// ******************** Constructors **************************************
    public MultiGauge() {
        keepAspect  = true;

    // ******************** Initialization ************************************
    private void init() {
        if (, 0.0) <= 0 ||, 0.0) <= 0 ||
  , 0.0) <= 0 ||, 0.0) <= 0) {
            if (getPrefWidth() > 0 && getPrefHeight() > 0) {
                setPrefSize(getPrefWidth(), getPrefHeight());
            } else {
                setPrefSize(PREFERRED_WIDTH, PREFERRED_HEIGHT);

        if (, 0.0) <= 0 ||, 0.0) <= 0) {
            setMinSize(MINIMUM_WIDTH, MINIMUM_HEIGHT);

        if (, 0.0) <= 0 ||, 0.0) <= 0) {
            setMaxSize(MAXIMUM_WIDTH, MAXIMUM_HEIGHT);

    private void initGraphics() {

        pane = new Pane();


    private void registerListeners() {
        widthProperty().addListener(o -> resize());
        heightProperty().addListener(o -> resize());

    // ******************** Methods *******************************************
    private void handleControlPropertyChanged(final String PROPERTY) {
        if ("".equals(PROPERTY)) {


    // ******************** Resizing ******************************************
    private void resize() {
        width  = getWidth() - getInsets().getLeft() - getInsets().getRight();
        height = getHeight() - getInsets().getTop() - getInsets().getBottom();
        size   = width < height ? width : height;

        if (keepAspect) {
            if (aspectRatio * width > height) {
                width = 1 / (aspectRatio / height);
            } else if (1 / (aspectRatio / height) > width) {
                height = aspectRatio * width;
        if (width > 0 && height > 0) {
            // Use for square controls where width == height            pane.setMaxSize(size, size);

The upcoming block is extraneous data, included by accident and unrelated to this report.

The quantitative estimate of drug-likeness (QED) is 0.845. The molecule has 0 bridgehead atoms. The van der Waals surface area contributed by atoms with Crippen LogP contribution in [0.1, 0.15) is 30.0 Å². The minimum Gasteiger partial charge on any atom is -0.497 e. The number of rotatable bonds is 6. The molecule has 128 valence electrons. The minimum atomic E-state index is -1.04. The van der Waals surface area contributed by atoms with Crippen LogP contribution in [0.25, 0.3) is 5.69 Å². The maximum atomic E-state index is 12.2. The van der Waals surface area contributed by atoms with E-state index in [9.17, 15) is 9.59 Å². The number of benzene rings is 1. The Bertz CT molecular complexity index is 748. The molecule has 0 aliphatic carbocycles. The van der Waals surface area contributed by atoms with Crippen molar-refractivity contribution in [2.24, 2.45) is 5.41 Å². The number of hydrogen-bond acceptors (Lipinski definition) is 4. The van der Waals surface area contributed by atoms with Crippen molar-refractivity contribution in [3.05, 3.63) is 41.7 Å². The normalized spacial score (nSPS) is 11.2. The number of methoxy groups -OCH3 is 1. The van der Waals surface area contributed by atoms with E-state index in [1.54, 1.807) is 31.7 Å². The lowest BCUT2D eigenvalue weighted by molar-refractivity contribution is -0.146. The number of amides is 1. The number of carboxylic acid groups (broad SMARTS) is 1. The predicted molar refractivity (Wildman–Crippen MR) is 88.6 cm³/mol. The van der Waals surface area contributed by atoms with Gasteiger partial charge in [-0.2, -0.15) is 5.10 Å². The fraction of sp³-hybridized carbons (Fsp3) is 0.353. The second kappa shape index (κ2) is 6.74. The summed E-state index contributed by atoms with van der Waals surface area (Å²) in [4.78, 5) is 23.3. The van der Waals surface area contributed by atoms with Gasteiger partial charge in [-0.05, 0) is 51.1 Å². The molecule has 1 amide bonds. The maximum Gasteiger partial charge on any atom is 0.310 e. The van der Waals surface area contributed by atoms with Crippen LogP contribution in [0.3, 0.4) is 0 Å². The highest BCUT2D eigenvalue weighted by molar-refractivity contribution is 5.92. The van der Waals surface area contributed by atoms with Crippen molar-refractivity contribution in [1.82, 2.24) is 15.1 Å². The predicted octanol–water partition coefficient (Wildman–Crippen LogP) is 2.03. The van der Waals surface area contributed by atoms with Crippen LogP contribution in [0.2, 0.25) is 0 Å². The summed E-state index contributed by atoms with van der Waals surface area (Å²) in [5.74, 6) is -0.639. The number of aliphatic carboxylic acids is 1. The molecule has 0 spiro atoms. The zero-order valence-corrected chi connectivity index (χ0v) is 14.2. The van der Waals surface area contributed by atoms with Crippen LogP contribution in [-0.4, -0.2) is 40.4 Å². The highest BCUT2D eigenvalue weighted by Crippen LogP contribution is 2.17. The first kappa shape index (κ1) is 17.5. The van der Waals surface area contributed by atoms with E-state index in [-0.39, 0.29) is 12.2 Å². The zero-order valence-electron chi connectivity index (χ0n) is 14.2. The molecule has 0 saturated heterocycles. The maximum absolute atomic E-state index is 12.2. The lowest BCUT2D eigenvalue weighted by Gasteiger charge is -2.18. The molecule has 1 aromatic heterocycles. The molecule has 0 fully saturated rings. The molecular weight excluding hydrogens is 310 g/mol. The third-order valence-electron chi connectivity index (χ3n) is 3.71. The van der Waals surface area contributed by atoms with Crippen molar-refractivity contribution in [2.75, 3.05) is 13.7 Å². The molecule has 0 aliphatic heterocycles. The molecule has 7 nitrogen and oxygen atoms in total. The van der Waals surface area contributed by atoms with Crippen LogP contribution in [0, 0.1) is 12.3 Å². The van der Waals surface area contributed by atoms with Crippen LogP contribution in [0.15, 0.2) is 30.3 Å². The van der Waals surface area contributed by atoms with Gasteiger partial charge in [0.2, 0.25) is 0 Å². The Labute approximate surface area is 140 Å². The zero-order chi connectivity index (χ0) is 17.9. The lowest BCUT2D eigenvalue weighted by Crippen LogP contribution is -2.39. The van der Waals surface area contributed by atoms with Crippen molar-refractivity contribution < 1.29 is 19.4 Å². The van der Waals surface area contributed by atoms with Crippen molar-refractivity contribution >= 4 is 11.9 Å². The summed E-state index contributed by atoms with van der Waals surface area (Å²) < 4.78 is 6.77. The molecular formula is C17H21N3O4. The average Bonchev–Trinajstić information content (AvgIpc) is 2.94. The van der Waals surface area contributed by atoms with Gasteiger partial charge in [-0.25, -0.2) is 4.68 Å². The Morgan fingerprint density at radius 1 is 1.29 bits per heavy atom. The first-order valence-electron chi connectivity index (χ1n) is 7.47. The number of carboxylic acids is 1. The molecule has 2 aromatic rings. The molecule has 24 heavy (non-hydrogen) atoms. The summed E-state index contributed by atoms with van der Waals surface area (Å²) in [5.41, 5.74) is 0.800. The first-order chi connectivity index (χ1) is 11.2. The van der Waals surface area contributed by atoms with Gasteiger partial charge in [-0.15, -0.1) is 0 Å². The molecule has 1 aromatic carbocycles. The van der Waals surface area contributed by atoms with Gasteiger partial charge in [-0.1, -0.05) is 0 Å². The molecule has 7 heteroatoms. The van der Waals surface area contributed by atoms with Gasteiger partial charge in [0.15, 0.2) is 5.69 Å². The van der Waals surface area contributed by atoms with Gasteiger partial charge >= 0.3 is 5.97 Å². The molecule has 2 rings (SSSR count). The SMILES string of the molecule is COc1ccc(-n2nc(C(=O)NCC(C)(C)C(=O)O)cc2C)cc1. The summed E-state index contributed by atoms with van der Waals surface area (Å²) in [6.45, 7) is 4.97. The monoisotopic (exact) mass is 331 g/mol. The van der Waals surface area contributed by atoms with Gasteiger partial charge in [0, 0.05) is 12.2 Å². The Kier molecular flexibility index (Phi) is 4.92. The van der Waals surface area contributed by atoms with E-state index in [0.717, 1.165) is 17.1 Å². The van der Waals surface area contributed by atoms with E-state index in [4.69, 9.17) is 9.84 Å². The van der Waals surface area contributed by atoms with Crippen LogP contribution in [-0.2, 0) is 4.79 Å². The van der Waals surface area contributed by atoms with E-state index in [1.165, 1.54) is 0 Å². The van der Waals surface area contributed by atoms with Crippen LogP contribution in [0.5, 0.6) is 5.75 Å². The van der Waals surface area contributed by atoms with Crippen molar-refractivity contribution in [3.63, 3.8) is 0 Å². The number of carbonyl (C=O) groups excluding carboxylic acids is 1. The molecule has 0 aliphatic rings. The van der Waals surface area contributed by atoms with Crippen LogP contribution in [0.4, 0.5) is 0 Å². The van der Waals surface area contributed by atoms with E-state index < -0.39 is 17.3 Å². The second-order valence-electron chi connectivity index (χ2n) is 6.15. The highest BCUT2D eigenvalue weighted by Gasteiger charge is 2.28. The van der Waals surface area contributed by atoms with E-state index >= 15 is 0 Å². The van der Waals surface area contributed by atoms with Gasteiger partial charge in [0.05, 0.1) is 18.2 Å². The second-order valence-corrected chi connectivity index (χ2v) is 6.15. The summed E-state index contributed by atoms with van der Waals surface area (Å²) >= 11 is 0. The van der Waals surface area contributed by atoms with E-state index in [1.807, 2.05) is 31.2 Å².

pane.relocate((getWidth() - size) * 0.5, (getHeight() - size) * 0.5);

            // Use for rectangular controls width != height            pane.setMaxSize(width, height);
            pane.relocate((getWidth() - width) * 0.5, (getHeight() - height) * 0.5);

With this template you could easily compose a new control out of existing controls. So the main work we have to do is to create the three gauges and put them in the right location in the new control.
Let's start with the rpmGauge control. Because I've explained styling a Medusa gauge already in my blogpost "Building a fuel gauge using Medusa" I won't go through all the details but directly give you the code, here it is...

rpmGauge = GaugeBuilder.create()
                       .prefSize(400, 400)
                       .needleColor(Color.rgb(234, 67, 38))
                       .customTickLabels("0", "", "10", "", "20", "", "30", "", "40")

We add this code block to the initGraphics() method and we also have to add the rpmGauge as a member variable.
To give you an idea how it would look like, here is a little screenshot...

So the next thing we have to do is adding the temperature and oil gauge. Long story short, here is the code...

tempGauge = GaugeBuilder.create()
                        .prefSize(170, 170)
                        .needleColor(Color.rgb(234, 67, 38))
                        .customTickLabels("100", "", "", "", "", "", "", "175", "", "", "", "", "", "", "", "250")

oilGauge = GaugeBuilder.create()
                       .prefSize(170, 170)
                       .needleColor(Color.rgb(234, 67, 38))
                       .customTickLabels("0", "", "", "", "", "50", "", "", "", "", "100")

After adding both gauges to our control it will now look like this...

It's not perfect but also not too bad...and it works :)
The only thing that we now miss is how to resize and relocate the gauges correctly, well that's pretty simple and here is the related code from the resize() method of our MultiGauge control...

private void resize() {
    double width  = getWidth() - getInsets().getLeft() - getInsets().getRight();
    double height = getHeight() - getInsets().getTop() - getInsets().getBottom();
    size          = width < height ? width : height;

    if (size > 0) {
        pane.setMaxSize(size, size);
        pane.relocate((getWidth() - size) * 0.5, (getHeight() - size) * 0.5);

        rpmGauge.setPrefSize(size, size);

        tempGauge.setPrefSize(size * 0.425, size * 0.425);
        tempGauge.relocate(size * 0.1, size * 0.5625);

        oilGauge.setPrefSize(size * 0.425, size * 0.425);
        oilGauge.relocate(size * 0.475, size * 0.5625);

As you can see it is really simple to resize and relocate the controls within our MultiGauge control. To get access to the gauges I simply added three get methods for each gauge and that's all it needs :)

You will find the complete example on github.

That's it for keep coding... :)